In our work on public sector compensation, Andrew Biggs of the American Enterprise Institute and I have routinely counted enhanced job security as a benefit for public workers, and we have tried to quantify just how valuable it can be. Some critics have argued that public workers actually have no extra job security, but this is demonstrably untrue. A more interesting criticism comes from a recent letter to the editor in the Columbus Dispatch:
While job security usually is considered a benefit for public-sector employees, it should be included in the analysis only if it results in a cost to the employer.
It can be argued that reduced employer flexibility because of union restrictions (i.e., firing an employee, assigning new job responsibilities, etc.) is a cost to the public sector, but measuring such “costs” related to job security is no easy task. But Biggs and Richwine use a model to determine the job-security factor which has nothing to do with the cost to the public sector.
It should be emphasized that of course job security comes at a cost to employers. In the public sector, job security prevents governments at every level from quickly changing and adapting their workforces to meet evolving public needs.
Imagine, for example, a government agency that wants to cut costs by switching to a computerized record system, a school district that wants to hire more effective teachers, or a park service that needs skilled workers to operate new equipment. All of these innovations require replacing some existing workers with new employees who have more applicable skills. Preventing that replacement from happening, as excessive job security does, is a clear cost to taxpayers.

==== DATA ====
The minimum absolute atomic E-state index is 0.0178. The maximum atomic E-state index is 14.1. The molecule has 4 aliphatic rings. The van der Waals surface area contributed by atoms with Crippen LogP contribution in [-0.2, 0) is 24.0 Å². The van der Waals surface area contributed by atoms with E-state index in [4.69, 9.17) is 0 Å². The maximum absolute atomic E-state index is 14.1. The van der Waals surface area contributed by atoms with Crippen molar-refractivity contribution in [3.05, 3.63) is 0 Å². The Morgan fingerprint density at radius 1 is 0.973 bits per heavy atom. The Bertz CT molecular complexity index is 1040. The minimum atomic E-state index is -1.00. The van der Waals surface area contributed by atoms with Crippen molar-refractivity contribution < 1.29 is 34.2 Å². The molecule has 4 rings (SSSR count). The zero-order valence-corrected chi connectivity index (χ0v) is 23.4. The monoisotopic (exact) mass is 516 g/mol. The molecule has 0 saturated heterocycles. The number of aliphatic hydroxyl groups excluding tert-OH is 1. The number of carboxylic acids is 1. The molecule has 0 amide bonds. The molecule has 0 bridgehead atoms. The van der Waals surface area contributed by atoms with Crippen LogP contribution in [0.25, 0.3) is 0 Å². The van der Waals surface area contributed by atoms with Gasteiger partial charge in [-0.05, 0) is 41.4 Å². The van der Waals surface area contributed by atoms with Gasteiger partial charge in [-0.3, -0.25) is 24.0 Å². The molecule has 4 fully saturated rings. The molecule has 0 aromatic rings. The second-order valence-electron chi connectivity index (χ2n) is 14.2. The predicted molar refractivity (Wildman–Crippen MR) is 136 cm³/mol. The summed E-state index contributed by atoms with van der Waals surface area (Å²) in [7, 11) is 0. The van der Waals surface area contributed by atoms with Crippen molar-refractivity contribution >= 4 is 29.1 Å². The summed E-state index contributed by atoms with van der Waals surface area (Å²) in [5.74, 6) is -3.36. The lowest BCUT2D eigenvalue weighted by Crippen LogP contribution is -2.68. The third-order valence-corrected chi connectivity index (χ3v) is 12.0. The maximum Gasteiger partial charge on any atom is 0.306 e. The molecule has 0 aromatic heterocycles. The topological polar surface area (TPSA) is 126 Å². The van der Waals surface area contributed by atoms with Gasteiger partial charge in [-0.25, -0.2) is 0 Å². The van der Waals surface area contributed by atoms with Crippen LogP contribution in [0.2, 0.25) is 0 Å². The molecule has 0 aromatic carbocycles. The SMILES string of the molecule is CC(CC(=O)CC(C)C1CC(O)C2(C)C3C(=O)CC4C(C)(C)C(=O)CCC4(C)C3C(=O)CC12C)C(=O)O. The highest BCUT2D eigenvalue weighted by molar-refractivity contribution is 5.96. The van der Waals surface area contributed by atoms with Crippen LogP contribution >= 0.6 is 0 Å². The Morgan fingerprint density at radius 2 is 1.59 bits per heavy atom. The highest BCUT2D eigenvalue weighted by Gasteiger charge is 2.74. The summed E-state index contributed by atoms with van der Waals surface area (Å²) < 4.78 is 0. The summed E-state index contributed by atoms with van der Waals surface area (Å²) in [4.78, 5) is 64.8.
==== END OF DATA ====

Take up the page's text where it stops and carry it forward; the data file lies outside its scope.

Nevertheless, job security does not necessarily cost employers the same amount that it benefits employees, so let’s assume for argument’s sake that the letter writer is correct that job security is, at least to some extent, a “costless” benefit enjoyed by public workers. In that case, should public–private comparisons really consider only employer costs for employee compensation rather than employee benefits?
Emphatically no. Employee benefits are what matter, and employer cost is irrelevant. To see why, let’s go to an extreme case. Forget job security for a moment and imagine that a magic genie appears before a state legislature and says that it will automatically double the salaries of every public worker in the state. For every dollar the legislature allocates to public-sector salaries, the genie will magically add another dollar.
In this case, knowing it has the genie’s help, how much should the state pay its workers? The correct answer is half the market rate. The genie will double the salaries to fair market levels, and then taxpayers can enjoy the savings. The money saved by the genie’s presence could be used for other spending priorities or tax relief. If the legislature continued to pay market levels as if the genie did not exist, then public workers would receive an undeserved windfall, taxpayers would not receive any savings, and the genie’s gift would result in no public benefit.
The “genie” in this story is, of course, any benefit to public workers that is costless. Even if such costless benefits exist, compensation is fungible. Employers can reduce compensation in costly areas (such as wages) in order to balance increased benefits in costless areas (such as, allegedly, job security). Thus, when comparing compensation, ignoring “costless” benefits to public workers leads to as much waste of taxpayer money as ignoring costly benefits does.